Spain is also well represented, but the U.K., which would play a significant part in any TV animation forum, has only two active participants: Siriol Films and Silver Fox.

Siriol’s managing director Robin Lyons took a US$6.5-million project called Piper’s Mountain to Cartoon Movie last year, but has yet to raise the necessary finances to make it. He is still hopeful about finding the budget, and he found the event ‘an enlightening but depressing experience.’ His conclusion was that ‘if you want to make animated movies in Europe, you need to think in terms of niche films aimed at domestic audiences.’ So this year, he is coming back with a fantasy concept called 360 from Tony Johnson, creator of Fallen Angel, a production for Fuji TV that’s distributed by ITEL. Johnson’s looking for a relatively modest US$1.6 million.

Part of Cartoon Movie’s role will be to persuade delegates that movies can cross borders, and to some extent this is true. A Monkey’s Tale, Kirikou and La Gabbianella have all secured distribution in more than one market. But Cinar Europe president David Ferguson is not convinced that European animated features travel very well. ‘Maybe you can achieve something that will work across France, Spain and Italy, but the German films don’t travel too well.’

Some years ago, Ferguson managed to get an US$11-million version of Pippi Longstocking off the ground (produced by Nelvana and distributed in Germany by Beta Taurus). It did well in Germany, okay in Scandinavia ‘and you’ll probably never see it in the U.K.’ If you really want something to travel, then you’re best off talking to the U.S. majors about it, says Ferguson. ‘Other than that, try to keep the budget down to US$6 million and make sure you have a distribution commitment before you begin.’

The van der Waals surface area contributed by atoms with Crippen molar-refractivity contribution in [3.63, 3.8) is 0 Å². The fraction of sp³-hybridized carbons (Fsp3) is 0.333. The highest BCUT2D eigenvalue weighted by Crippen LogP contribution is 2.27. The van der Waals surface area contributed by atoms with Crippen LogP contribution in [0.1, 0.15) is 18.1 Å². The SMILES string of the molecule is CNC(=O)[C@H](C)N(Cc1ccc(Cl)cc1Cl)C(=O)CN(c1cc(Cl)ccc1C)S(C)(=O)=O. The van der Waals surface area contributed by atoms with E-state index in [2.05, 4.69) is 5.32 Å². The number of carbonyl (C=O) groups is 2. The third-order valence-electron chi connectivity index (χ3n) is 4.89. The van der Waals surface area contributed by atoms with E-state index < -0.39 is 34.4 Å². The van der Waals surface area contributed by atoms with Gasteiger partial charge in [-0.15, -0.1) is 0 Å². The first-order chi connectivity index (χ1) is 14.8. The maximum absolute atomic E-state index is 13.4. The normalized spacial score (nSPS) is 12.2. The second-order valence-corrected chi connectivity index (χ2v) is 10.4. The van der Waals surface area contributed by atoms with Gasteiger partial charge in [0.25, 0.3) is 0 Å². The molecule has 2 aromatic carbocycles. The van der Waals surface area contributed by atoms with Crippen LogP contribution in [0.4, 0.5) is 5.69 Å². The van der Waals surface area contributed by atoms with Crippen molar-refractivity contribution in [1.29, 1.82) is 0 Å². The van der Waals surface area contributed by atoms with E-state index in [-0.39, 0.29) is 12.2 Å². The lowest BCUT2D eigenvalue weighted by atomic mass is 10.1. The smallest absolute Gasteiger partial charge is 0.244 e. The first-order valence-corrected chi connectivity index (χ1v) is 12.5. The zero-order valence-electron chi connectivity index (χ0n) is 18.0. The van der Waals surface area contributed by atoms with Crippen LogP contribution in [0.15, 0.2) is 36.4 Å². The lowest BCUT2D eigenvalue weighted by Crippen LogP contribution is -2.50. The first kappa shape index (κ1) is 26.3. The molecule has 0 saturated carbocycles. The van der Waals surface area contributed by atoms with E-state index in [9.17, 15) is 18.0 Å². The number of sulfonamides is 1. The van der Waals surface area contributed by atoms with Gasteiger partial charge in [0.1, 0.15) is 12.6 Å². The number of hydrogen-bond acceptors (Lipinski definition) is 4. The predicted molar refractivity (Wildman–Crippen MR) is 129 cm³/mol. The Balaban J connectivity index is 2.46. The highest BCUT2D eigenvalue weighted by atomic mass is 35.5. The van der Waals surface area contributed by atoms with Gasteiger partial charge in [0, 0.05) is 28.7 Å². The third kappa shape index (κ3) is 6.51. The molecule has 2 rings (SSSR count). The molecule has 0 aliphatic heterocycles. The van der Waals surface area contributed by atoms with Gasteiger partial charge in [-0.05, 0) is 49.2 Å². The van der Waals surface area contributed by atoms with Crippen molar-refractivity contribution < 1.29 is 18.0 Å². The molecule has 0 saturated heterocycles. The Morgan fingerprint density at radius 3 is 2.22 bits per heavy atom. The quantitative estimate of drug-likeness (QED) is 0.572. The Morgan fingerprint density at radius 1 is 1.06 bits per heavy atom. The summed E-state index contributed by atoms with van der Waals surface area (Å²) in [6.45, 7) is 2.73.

As Cinar boss, Ferguson has looked at a movie version of classic The Princess and the Pea fairy tale, but the numbers didn’t add up. One route he believes can work is the production of a 26 x 30-minute series and a movie at the same time. ‘It’s still an expensive exercise, but there are economies of scale to be had.’

Siriol’s Lyons instinctively rejects the idea of teaming up with U.S. studios. He does not want to pursue a path that might see creative control wrested away from his studio. But Aardman Animations director of development and executive producer of Chicken Run Michael Rose disagrees: ‘We wanted access to Hollywood’s marketing, distribution and development firepower. So much effort goes into making these films that we didn’t want them to disappear into arthouse cinemas or straight to video. We want them alongside the likes of Toy Story 2.’